Since its launch in September 2012, Peerby has grown steadily. It expects to have 500,000 users by the end of 2015. It is present in the Netherlands, Belgium, London, Paris, Berlin, as well as ten pilot cities in the United States. We are confident it will soon be all over the world!
Peerby’s social mission also follows from its business model. It does not charge anything for its services, there are no advertisements on its site, users do not get unsolicited e-mails. In fact, Peerby does not earn anything from making peer-to-peer sharing possible. To keep on growing and earn some money, Peerby recently launched PeerbyGo, which enables users to rent what neighbours offer online. Peerby takes a small margin from the rental fee.
By minimising the number of items someone actually has to own, Peerby stimulates a shift in priorities: material possessions become less important, helping others and getting to know your neighbours become more important. This is indeed what sets Peerby apart from sharing platforms that work with a central place where goods can be exchanged or products used or rented. Examples of these are public libraries, laundromats and companies that provide the goods for sharing to participating users, such as Greenwheels and Car2Go (cars for sharing parked in neighbourhoods). Peerby works on a peer-to-peer basis. By using technology that enables it to send requests to users within a small distance of where the applicant lives Peerby stimulates sharing among inhabitants of the same neighbourhood. This social factor makes Peerby such an innovative and positive tool for making our economy more sustainable.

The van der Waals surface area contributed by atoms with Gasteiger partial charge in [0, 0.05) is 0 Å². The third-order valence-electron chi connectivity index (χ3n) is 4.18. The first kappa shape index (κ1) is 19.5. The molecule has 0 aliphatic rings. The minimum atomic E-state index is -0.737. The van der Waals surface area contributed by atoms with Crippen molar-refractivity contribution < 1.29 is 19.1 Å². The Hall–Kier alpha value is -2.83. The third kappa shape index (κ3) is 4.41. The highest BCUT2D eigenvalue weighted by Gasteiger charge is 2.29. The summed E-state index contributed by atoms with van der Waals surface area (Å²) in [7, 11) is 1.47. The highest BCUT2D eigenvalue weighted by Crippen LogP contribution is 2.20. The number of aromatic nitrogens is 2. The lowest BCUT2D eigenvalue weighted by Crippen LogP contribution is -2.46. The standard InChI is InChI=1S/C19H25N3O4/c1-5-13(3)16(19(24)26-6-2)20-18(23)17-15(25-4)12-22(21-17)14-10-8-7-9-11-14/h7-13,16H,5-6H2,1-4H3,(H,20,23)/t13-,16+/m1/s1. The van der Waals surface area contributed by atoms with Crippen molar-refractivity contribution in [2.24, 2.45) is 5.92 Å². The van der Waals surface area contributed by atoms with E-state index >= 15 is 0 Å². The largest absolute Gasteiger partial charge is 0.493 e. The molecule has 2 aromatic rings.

The world of social enterprises
In addition to Peerby, many more enterprises have been established recently which lower the barriers for people like you and me to participate in the sharing economy. They enlarge the market space for the sharing economy and often have solutions to problems that may arise when a borrowed tool, bike or car breaks. Peerby, for example, offers the borrower the option to purchase insurance for the borrowed article.
While Peerby is free to use, SnappCar – an online platform to share cars – uses fees to pay for the use of a car, its insurance and administration. SnappCar thus enables car owners to earn some money in exchange for offering their cars to neighbours.
Another example of a paying system for sharing is Lena, a “fashion library” in Amsterdam. Similar to a library for books, Lena levies membership fees. It has a physical store to display women’s clothes that can be borrowed. The clothes are mostly second-hand and sourced from sustainable producers. The store also has washing machines (including one with dry cleaning technology) to ensure that you get a clean shirt, dress or jacket. And if you want to keep the item you borrowed, you can purchase it.